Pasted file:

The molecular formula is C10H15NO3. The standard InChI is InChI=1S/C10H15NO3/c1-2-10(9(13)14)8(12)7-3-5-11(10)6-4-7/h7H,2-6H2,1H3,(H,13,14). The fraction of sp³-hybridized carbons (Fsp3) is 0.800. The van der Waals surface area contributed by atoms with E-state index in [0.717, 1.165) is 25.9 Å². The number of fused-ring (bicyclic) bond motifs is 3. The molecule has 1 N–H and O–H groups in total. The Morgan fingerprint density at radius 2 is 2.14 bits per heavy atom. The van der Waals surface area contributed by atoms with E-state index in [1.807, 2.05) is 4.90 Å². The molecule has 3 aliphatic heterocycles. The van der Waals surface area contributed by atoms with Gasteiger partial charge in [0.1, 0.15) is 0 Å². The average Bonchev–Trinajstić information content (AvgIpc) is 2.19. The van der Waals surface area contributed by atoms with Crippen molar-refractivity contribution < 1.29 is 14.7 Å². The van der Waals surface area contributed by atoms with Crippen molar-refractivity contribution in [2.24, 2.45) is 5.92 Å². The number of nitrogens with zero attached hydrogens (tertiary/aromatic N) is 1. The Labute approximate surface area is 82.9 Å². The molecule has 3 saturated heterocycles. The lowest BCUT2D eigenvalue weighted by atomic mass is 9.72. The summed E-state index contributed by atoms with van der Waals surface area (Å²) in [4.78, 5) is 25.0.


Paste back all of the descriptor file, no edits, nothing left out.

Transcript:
The molecular formula is C10H15NO3. The standard InChI is InChI=1S/C10H15NO3/c1-2-10(9(13)14)8(12)7-3-5-11(10)6-4-7/h7H,2-6H2,1H3,(H,13,14). The fraction of sp³-hybridized carbons (Fsp3) is 0.800. The van der Waals surface area contributed by atoms with E-state index in [0.717, 1.165) is 25.9 Å². The number of fused-ring (bicyclic) bond motifs is 3. The molecule has 1 N–H and O–H groups in total. The Morgan fingerprint density at radius 2 is 2.14 bits per heavy atom. The van der Waals surface area contributed by atoms with E-state index in [1.807, 2.05) is 4.90 Å². The molecule has 3 aliphatic heterocycles. The van der Waals surface area contributed by atoms with Gasteiger partial charge in [0.1, 0.15) is 0 Å². The average Bonchev–Trinajstić information content (AvgIpc) is 2.19. The van der Waals surface area contributed by atoms with Crippen molar-refractivity contribution < 1.29 is 14.7 Å². The van der Waals surface area contributed by atoms with Crippen molar-refractivity contribution in [2.24, 2.45) is 5.92 Å². The number of nitrogens with zero attached hydrogens (tertiary/aromatic N) is 1. The Labute approximate surface area is 82.9 Å². The molecule has 3 saturated heterocycles. The lowest BCUT2D eigenvalue weighted by atomic mass is 9.72. The summed E-state index contributed by atoms with van der Waals surface area (Å²) in [4.78, 5) is 25.0.